2009 Mercedes-Benz GLK by Legendary Motorcar Company

Article by Christian Andrei, on August 26, 2008

Cars and sporting have always gone hand-in-hand with each other, and that is but one of the relationships that the Legendary Motorcar Company wanted to target when it retuned a Mercedes-Benz GLK into an exclusive model it called the Rock Crawler.

The project was spearheaded by Ryan Klutt, a 14-year-old skateboarder who happened to be the son of LMC founder Peter Klutt. When Klutt heard about the competition calling on tuners to modify the GLK, he and his team initially wanted to focus on off-road functionalities but eventually turned to a project that made the vehicle an all-around workhorse.

In fact, Klutt said, one of his ideas was simply to attach a rail to the roof deck of the GLK to accommodate a snowboard. The idea eventually became the focal point of the project. Now, with the resources of Legendary Motor at his disposal, Klutt and his team designed a version of the GLK that not only transports its passengers to hard-to-reach locations, but that can also be used as a tool to participate in the actual sport.

For starters, Klutt’s team attached a gas-powered tow winch to the GLK. Called a “Grinch Winch,” the mechanism is used for towing boarders through difficult road conditions. The GLK’s off-road prowess enables it to blaze through the tough roads with a boarder in tow at speeds of up to 50 km/h. The Grinch Winch can be used in either the front or rear of the modified GLK, and even features a hand throttle.

To use the customized GLK – called the Rock Crawler – in any boarding sport, Klutt and his team also designed special rails and a detachable ramp. A custom push bar is also integrated into the GLK as part of the modifications. The roof of the GLK was also modified as part of the project. Using stainless steel bars, LMC added a new roof together with a set of swing-out side-mounted rails. With these features, the GLK can then be used as a mobile ramp for skateboarding, snowboarding and wakeboarding.

The LMC roof does not replace the original roof per se, but it acts as a protector to keep boarding debris and boards from damaging the sliding roof. Further additions to the roof include a light bar, which can provide illumination for boarders when jamming at night. Ron Gibbs joined Klutt’s team to take care of the visual aspect of the Rock Crawler. Gibbs used his artistic skills to create stunning imagery as decals for the Rock Crawler.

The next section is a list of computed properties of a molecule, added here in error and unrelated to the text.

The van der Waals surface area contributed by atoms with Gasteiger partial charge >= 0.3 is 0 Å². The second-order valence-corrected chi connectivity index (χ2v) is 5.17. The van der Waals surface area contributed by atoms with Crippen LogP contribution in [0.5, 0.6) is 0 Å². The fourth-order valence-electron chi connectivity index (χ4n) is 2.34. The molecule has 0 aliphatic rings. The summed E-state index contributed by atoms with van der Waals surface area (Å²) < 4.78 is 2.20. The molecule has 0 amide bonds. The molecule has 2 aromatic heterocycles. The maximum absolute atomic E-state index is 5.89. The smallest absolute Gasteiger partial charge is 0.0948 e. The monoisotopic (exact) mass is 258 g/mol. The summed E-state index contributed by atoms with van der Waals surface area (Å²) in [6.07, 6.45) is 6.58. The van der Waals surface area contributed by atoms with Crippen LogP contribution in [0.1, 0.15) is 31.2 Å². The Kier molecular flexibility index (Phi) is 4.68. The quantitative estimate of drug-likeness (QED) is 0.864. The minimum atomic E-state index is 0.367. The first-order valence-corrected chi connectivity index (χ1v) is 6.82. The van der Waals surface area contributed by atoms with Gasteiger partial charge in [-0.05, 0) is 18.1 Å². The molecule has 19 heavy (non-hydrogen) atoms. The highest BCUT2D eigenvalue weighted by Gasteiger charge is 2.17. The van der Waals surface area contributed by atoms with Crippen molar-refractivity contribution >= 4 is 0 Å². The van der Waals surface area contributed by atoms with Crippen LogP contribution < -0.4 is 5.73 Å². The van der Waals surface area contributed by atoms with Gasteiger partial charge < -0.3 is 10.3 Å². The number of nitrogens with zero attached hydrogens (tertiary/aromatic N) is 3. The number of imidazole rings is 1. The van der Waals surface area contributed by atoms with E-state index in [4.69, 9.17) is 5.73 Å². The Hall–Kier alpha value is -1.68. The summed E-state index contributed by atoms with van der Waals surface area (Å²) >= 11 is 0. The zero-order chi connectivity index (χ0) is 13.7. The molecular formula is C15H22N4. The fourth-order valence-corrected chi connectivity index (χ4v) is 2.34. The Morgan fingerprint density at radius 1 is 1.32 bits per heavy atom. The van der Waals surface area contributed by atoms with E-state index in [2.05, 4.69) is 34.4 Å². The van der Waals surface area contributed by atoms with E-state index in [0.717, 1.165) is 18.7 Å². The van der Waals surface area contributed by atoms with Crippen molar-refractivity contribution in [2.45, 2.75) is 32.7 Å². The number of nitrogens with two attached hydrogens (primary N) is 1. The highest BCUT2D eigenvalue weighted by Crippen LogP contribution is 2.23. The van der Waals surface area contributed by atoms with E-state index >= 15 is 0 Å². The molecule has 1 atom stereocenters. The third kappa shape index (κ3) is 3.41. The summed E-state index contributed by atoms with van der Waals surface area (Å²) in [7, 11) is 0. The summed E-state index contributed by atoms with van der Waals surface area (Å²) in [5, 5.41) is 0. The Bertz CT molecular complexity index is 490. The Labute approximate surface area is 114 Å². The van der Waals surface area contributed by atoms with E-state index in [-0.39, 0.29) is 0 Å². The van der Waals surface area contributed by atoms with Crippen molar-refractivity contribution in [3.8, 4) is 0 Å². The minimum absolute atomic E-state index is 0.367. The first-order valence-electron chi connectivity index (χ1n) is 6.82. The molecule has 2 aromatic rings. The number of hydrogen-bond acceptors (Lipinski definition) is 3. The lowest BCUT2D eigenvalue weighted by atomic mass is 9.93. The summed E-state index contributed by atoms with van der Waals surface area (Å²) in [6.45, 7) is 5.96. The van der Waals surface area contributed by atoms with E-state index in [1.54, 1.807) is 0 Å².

Gibbs’ work jived perfectly with the Arctic white paint finish that’s standard to the GLK, providing a unique look that expresses exactly the sporting nature that the Rock Crawler is made to assume. To make the Rock Crawler ideal for ANY driving condition, Klutt and his team realized that they must augment the ride height of their GLK by 38 millimeters while reducing the size of the wheel. This is contrary to other participants in the competition, who increased their GLK’s wheels and made the vehicle hug the ground closer than standard.

As a result, the LMC GLK carried 18-inch Jesse James Black-Widow rims. These rims are the only ones capable of handling all kinds of terrain, and the only ones compatible with the Toyo Open Country AT mudder tires. Legendary worked with the National Four Wheel Drive association to properly select the wheel-and-tire combination of the Rock Crawler.

Most of the modifications to the Rock Crawler, however, focused on the exterior. The interior remains the same. The GLK already has enough space for passengers and boarders’ cargo in the standard configuration.

Even the engine was left alone, as Legendary is already satisfied with the performance of the 3.5-litre V6 engine under the hood of the GLK 350. There’s enough pulling power, Ken Stewart of LMC said, for the activities that the Rock Crawler was envisioned to be used for. Even the 4MATIC all-wheel-drive was left as it was for the project.

Press Release

Legendary Motorcar Company: A Legendary GLK

Regardless of your sport - snowboarding, wakeboarding, skateboarding or any other extreme discipline, the Rock Crawler from Legendary Motorcar Company (LMC) is designed to be the ultimate companion for those seeking an adrenaline fix.